- Senate Bill 5472 authorizes Western Washington University to offer doctorate degrees in audiology.
- Senate bill 5416 will allow certain medical prescriptions to be electronically transmitted.
- Senate Bill 5113, a bill inspired by one of my constituents, will enforce speed limits within condominium and apartment communities.
I’m glad these bills made it through the entire legislative process and will be working hard to make sure the rest of the special session is used productively as well.
|Picture Source: KOMO News|
Like many of you, I found it hard to believe when I heard that the I-5 bridge over the Skagit river collapsed Thursday night. Thankfully, no lives were lost, but 3 people were injured and the impact on the area’s transportation system is huge.
I have been busy working with other officials who are trying to piece together what happened, why, and what can be done. I’m sure this is something that we’ll all be discussing for some time. Please feel free to share your comments with me. Send your emails to email@example.com. I will provide additional updates as they come available.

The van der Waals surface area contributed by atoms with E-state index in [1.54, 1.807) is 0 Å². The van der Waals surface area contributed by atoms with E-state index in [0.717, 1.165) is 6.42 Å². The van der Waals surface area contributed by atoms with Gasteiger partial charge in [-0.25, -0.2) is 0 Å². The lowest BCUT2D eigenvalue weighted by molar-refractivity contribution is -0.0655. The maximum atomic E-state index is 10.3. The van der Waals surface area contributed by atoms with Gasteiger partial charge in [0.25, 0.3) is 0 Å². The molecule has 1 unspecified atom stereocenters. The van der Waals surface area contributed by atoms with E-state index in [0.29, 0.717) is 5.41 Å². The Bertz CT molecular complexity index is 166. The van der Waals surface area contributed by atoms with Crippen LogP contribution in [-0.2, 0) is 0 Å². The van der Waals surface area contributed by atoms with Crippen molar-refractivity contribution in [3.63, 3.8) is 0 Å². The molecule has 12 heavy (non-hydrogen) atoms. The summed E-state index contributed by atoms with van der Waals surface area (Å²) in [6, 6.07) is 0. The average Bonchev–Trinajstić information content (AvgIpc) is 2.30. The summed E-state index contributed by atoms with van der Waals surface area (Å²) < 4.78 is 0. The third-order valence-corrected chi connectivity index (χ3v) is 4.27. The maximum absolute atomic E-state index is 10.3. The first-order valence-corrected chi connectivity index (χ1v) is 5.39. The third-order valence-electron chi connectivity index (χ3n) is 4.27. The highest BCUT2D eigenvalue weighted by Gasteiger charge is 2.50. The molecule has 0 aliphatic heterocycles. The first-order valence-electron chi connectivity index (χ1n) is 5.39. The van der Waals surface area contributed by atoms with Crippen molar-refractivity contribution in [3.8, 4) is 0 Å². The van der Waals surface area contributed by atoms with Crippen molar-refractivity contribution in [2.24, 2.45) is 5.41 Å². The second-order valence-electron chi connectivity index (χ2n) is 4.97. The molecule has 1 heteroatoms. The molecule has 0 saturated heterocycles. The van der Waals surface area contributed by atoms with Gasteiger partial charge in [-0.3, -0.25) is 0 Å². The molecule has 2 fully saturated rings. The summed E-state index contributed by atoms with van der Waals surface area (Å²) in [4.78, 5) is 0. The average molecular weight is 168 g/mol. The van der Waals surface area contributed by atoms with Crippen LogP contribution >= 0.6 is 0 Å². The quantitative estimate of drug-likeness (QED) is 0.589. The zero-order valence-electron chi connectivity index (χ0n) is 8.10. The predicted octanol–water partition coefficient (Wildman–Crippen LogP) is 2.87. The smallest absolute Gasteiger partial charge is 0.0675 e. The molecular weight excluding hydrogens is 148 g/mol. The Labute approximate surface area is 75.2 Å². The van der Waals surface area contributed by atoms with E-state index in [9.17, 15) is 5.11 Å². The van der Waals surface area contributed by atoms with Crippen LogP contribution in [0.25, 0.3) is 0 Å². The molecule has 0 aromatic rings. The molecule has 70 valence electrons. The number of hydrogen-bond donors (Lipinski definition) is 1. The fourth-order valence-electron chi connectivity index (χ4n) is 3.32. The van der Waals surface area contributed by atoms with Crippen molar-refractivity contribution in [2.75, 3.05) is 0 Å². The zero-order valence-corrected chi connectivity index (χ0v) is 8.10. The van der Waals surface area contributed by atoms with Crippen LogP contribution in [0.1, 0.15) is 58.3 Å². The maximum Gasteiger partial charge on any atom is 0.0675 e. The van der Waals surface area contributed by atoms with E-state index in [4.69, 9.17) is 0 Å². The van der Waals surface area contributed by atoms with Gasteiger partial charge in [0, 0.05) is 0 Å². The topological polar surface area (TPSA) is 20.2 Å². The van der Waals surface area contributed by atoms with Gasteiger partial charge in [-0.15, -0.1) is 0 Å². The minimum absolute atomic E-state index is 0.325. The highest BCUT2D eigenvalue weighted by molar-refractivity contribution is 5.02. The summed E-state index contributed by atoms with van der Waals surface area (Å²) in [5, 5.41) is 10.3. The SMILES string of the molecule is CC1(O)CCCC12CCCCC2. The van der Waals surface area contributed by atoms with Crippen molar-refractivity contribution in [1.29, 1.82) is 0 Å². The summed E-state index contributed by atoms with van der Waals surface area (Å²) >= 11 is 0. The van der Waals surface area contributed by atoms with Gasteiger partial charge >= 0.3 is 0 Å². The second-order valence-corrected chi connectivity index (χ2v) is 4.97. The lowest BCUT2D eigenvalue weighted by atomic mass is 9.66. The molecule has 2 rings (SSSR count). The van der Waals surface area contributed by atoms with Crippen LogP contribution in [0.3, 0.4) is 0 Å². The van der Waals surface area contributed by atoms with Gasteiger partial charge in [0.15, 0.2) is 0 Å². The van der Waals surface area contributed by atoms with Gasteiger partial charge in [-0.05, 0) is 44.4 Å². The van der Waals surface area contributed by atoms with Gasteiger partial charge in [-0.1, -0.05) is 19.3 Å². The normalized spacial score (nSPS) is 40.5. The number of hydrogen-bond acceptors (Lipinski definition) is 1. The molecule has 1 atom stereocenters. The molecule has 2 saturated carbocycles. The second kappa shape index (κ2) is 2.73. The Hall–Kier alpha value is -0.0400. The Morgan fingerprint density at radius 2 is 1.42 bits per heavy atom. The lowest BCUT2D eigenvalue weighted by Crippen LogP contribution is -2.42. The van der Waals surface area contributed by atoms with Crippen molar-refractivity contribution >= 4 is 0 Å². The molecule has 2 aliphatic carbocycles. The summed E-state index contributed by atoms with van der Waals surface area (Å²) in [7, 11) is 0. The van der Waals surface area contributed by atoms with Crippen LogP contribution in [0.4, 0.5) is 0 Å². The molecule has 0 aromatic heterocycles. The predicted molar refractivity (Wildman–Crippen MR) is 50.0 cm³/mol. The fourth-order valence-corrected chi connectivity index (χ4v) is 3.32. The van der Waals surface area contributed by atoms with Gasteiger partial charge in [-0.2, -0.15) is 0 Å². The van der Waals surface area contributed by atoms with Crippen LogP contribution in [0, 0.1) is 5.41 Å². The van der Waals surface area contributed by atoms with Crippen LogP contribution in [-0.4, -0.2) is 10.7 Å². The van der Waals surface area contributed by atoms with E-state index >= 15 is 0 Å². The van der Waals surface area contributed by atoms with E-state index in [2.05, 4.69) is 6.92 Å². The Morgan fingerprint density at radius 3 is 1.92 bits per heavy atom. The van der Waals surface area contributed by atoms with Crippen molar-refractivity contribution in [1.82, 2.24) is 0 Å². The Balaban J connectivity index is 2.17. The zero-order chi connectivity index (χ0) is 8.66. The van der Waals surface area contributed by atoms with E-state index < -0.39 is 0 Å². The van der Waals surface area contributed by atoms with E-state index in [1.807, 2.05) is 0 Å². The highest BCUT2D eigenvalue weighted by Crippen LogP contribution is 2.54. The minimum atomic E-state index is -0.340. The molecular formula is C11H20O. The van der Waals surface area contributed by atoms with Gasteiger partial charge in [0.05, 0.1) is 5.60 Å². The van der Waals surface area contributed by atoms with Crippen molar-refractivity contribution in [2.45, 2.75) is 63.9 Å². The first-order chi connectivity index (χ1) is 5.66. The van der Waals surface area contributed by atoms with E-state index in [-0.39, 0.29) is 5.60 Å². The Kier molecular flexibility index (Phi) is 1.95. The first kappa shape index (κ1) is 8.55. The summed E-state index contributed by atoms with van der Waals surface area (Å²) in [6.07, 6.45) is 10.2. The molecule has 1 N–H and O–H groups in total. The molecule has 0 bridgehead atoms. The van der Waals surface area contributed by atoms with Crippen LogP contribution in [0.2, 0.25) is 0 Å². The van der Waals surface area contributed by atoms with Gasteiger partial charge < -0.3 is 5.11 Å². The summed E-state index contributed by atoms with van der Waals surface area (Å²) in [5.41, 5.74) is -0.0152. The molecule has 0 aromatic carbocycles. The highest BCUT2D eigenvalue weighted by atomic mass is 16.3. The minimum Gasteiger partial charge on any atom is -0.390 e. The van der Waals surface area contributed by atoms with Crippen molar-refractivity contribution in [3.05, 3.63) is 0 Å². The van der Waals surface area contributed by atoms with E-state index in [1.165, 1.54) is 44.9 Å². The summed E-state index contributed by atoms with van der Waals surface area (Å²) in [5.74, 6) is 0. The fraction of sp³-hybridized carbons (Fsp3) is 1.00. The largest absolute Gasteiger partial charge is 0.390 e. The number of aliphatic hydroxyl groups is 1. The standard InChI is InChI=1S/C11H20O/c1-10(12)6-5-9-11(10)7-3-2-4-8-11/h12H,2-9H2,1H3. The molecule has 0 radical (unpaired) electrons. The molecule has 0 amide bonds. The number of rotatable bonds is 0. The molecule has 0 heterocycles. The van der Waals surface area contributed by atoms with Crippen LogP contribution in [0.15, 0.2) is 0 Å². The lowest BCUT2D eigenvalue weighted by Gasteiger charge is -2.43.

Yesterday, I sent out a statement along with my seatmates, Reps. Norma Smith and Dave Hayes. You can read it by clicking here.
Special Session Update
Back in the capitol, we’re now through our second week of the Legislature’s 30-day special session. While there’s not yet much new to report, we, along with key leadership in the House, are in the midst of negotiating an operating budget. An agreement needs to be reached by the end of the special session and, by statute, must be in place by July 1st.
The Senate Majority Coalition set out at the beginning of the now-completed regular session to prioritize job creation and pass a budget proposal that funds education first, balances the budget and protects our most vulnerable without additional taxpayer money. Not everyone in the Legislature was in complete agreement, which is why we are now in Special Session. But those same goals remain my priority during the days ahead.